It’s the end of the week: Friday, December 11. 2020, and 2021 is coming on us like gangbusters. It’s National Noodle Ring Day, a concoction of noodles, eggs, cheese, and past a cooked in a ring mold, comme ça:
Not very appetizing, eh? As one of my friends used to say when faced with a dish like that, “Are you gonna eat that? Or did you already eat that?”
And once again it’s National Have a Bagel Day (without the scare quotes around “have a bagel” this time), a day that seems to have occurred three times in the last week. It’s also International Mountain Day, and the first full day of Hanukkah, which began last night and lasts until sundown a week from today. (Remember, too that the sacred festival of Coynezaa begins on December 25 and lasts six full days.)
I’m quite dispirited today so posting may be light. As always, and like Maru, I do my best.
News of the Day:
According to HuffPost (and those three words alone should make your toes curl), the “progressive” Democrats are already kvetching about Biden’s cabinet choices. Either they’re not “diverse” enough (I think he’s done a good job with that), they’re old and we need “fresh voices,” or Biden knows them (“cronyism”). As Ricky Nelson sang in “Garden Party” (remember that?), “You can’t please everyone, so you got to please yourself.”
“Cut and married in droves”: the NYT reports on an epidemic of genital mutilation and child marriages in Kenya (sometimes the “brides” are 10 years old or younger), a plague exacerbated by social unrest accompanying the pandemic.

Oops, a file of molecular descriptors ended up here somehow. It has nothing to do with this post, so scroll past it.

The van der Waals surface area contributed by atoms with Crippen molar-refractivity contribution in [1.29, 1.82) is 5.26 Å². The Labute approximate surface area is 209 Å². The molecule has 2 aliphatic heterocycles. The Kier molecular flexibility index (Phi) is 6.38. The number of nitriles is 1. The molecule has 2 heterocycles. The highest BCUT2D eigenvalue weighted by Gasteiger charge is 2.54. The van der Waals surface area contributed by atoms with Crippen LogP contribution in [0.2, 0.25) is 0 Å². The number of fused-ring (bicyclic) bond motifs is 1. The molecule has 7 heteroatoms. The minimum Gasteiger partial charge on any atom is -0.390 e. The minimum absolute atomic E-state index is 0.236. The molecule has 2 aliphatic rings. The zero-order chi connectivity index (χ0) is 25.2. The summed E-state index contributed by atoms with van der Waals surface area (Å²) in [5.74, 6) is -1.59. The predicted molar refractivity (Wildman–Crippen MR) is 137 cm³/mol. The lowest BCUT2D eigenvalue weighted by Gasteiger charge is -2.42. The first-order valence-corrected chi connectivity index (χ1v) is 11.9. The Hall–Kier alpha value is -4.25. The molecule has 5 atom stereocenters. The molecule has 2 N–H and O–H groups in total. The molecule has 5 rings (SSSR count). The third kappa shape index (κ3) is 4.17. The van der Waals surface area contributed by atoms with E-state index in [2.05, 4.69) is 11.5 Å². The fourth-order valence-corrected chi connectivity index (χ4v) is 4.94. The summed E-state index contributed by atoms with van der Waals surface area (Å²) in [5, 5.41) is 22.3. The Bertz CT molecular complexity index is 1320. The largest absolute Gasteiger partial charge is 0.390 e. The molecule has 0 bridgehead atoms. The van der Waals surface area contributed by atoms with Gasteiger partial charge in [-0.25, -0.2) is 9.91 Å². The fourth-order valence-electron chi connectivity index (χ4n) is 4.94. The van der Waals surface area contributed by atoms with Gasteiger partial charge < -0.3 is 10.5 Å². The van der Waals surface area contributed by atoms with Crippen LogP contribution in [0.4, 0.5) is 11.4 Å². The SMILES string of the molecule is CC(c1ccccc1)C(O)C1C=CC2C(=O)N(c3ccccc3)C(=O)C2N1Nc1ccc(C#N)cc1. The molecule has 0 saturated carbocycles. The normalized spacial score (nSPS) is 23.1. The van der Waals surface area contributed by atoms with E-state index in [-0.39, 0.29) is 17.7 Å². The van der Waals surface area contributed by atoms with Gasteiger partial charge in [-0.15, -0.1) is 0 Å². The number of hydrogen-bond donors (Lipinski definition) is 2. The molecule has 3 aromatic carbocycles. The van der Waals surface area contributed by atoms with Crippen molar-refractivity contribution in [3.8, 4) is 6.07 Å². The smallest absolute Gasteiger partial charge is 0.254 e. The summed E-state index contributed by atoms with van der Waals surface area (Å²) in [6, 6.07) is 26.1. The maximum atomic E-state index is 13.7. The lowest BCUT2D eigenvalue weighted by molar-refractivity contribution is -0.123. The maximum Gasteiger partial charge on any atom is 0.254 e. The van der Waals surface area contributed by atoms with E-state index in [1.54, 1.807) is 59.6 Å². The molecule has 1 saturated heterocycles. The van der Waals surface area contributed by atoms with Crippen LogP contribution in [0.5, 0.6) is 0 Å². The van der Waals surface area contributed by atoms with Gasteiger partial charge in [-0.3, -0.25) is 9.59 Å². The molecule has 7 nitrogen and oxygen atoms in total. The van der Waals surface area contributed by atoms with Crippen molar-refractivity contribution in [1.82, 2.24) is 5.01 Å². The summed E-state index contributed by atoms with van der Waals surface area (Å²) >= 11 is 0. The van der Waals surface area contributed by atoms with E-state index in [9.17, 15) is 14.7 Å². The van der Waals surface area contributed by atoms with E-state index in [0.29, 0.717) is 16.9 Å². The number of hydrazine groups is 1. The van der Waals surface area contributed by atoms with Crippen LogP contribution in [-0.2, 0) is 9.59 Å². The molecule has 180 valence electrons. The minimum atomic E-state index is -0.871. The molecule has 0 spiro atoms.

By now you know that yesterday the FDA advisory panel voted 17-4, with one abstention, to recommend approval of the Pfizer Covid-19 vaccine. I’m writing this on Thursday evening; by Friday morning I expect the FDA to approve it, and the jabs to begin on Monday. I expect every man, woman, and other on this site to get their shot unless they have a good medical reason why not.
Things are getting really bad, and just when vaccination is starting up (the deaths on 9-11 were 2977, and if we have 3,000 deaths per day for 60 days (the lower estimate below), the total toll will be 473,000 at the end of that period—a figure that was unimaginable last spring. Half a million deaths!
Death toll yesterday in the US: 2923. https://t.co/UyP9Yk0eAK
— Jerry Coyne (@Evolutionistrue) December 11, 2020